Ralph tosses one thug aside, and chases after the other one as he drives away. This scene provides lovely fodder for internet geeks who feel it’s important to try to quantify Ralph’s abilities, since the van’s speedometer reads 50 MPH, and then 80 MPH, while Ralph, shouting “Pull over!”, runs frantically alongside with the sound of a locomotive engine dubbed in [?]. Eventually, he grabs the van and drags it to a stop.
During the latter segment, we get our first really obvious instance in this episode of Stunt Ralph, a guy with his back to the camera wearing an anglo-fro Ralph wig that’s even bigger than William Katt’s fro, and not the slightest bit convincing at all. This is Ralph’s stunt double, Dennis “Danger” Madalone, who was also the stunt coordinator for the show (and later, several Star Trek series), but is now more famous for writing, producing, and singing in a hilariously cheesy post-9/11 uber-patriot Stand-By-Your-America music video. Fame sure is a wild and wonderful thing, ain’t it?
Bill and Ralph argue about Ralph needing to fly in order to avoid being nabbed as a psycho by the soon-to-arrive cops, and Ralph reluctantly takes off—giving us a very brief but perfectly obvious shot of Dennis Madalone. The giveaway is that he’s not even wearing his Ralph Hinkley wig [!].
Ralph flies off, and seems to be doing okay at first, but then he loses altitude and plows into the ocean. Bill shakes his head and advises the thugs to forget what all the stuff with the flying dude in the red PJs. But the thugs are idiots, which we learn when we cut away to a raving Johnny the Dancer, who’s found out his goons are now in the “nuthouse” because they talked about some “super guy” breaking up the hit.
Creepy Thin Guy says the hit car is in L.A. now, and he hired two new guys—”L.A. talent!” (Isn’t that a contradiction in terms?) “It’s gonna happen!” Creepy Thin Guy promises. What is? You know, “it”! The thing! You know, the thing!
Now we’re on some street in sunny Los Angeles. Ralph and Pam pull up behind Bill’s fedmobile in Pam’s cute white VW bug convertible, and Ralph and Bill have a long conversation about Ralph once again refusing to fly, and Bill promises to help him “get the kinks out”. Starlet slinks up and hands Ralph her phone number if he should ever “need a friend”, leading to an exchange of bitchy lines with Pam that’s too lame to talk about. Is this episode over yet?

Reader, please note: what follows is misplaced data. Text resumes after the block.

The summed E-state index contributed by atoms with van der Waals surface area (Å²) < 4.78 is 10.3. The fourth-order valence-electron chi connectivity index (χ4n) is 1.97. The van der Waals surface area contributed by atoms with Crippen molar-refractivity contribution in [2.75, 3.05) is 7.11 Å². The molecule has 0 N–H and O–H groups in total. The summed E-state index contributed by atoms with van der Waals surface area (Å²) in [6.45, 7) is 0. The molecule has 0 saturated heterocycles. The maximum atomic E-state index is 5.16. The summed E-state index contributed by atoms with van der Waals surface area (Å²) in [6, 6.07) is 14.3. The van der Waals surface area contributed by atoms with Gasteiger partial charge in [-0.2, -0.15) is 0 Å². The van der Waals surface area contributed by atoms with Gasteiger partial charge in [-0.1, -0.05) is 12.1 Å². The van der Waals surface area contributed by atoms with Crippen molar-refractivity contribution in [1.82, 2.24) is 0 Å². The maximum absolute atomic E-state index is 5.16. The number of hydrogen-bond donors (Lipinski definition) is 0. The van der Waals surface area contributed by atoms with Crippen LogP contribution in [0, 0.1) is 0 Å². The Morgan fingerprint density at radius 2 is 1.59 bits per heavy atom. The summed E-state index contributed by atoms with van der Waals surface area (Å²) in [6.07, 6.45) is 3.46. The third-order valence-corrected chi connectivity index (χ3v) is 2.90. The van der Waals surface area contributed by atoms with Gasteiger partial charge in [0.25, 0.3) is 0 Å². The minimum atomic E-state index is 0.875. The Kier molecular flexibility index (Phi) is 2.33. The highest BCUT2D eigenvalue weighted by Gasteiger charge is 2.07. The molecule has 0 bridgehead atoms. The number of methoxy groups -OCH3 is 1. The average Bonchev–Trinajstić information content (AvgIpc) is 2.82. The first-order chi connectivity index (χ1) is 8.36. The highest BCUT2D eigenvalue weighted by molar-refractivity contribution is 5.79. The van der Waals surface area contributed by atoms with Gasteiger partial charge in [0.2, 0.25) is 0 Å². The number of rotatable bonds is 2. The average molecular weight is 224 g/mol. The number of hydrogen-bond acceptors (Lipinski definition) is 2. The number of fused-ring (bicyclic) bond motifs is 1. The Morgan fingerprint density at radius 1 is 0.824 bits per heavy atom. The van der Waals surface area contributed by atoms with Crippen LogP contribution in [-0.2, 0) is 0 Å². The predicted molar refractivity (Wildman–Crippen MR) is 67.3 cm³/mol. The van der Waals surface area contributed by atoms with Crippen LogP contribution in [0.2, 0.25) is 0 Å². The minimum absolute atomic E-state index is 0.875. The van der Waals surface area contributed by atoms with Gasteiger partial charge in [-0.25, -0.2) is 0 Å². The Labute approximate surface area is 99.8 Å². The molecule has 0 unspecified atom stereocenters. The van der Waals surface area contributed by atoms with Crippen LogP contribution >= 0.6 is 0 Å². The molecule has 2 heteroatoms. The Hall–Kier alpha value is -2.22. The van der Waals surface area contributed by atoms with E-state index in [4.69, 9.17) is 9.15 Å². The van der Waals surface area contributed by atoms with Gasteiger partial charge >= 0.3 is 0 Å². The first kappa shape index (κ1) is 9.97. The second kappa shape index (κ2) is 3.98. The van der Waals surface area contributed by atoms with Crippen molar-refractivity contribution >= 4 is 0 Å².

Bill and Starlet head up toward the courthouse building. Suddenly, the hit car roars straight up into the plaza and, right there in broad daylight, starts shooting wildly in Bill and Starlet’s general direction. They manage to hit Bill in the lower leg and then zoom off, having attracted the attention of absolutely no police whatsoever. But then, courthouses almost never have any kind of law enforcement types around, do they?
Ralph and Pam run up and start treating Bill’s wound, and a few minutes later an assistant district attorney runs up flanked by a couple of cops, ready to hustle Starlet into the grand jury. And the guy playing the ADA is Kene Holliday, whom I remember from Carter Country, but is probably more well-known as Hudson from Matlock. Starlet seems nervous (”Those guys ain’t foolin’!” What, were they using chocolate guns before?), but goes inside anyway.
Bill, ignoring his (unseen) bloodgushing leg wound, gloats about his success (“If that was a success,” says Ralph, looking over Bill’s injuries, “I’d hate to see one of your failures!”), but when we cut inside to the grand jury, Starlet is pleading the fifth for the whole schmear. And the incidental music actually goes dunh dunh dunh!
The ADA stomps out to excoriate Bill, since he promised a witness. And Bill has apparently already been to the hospital and back, since he now has dressings on his leg and a crutch. That’s some efficient medical care they have out there in southern California!
Bill yells after the ADA that “she called me!” Now it’s up to Ralph to put the pieces together, bringing up the three encounters with the thugs in which Bill was wounded each time, while Starlet didn’t get a scratch. Bill protests that they just “took a little gas” stopping the thugs killing Starlet, but Ralph counters with, “Or, they were trying to kill you, Bill.”
Hey, whoa, that’s Creepy Thin Guy’s job!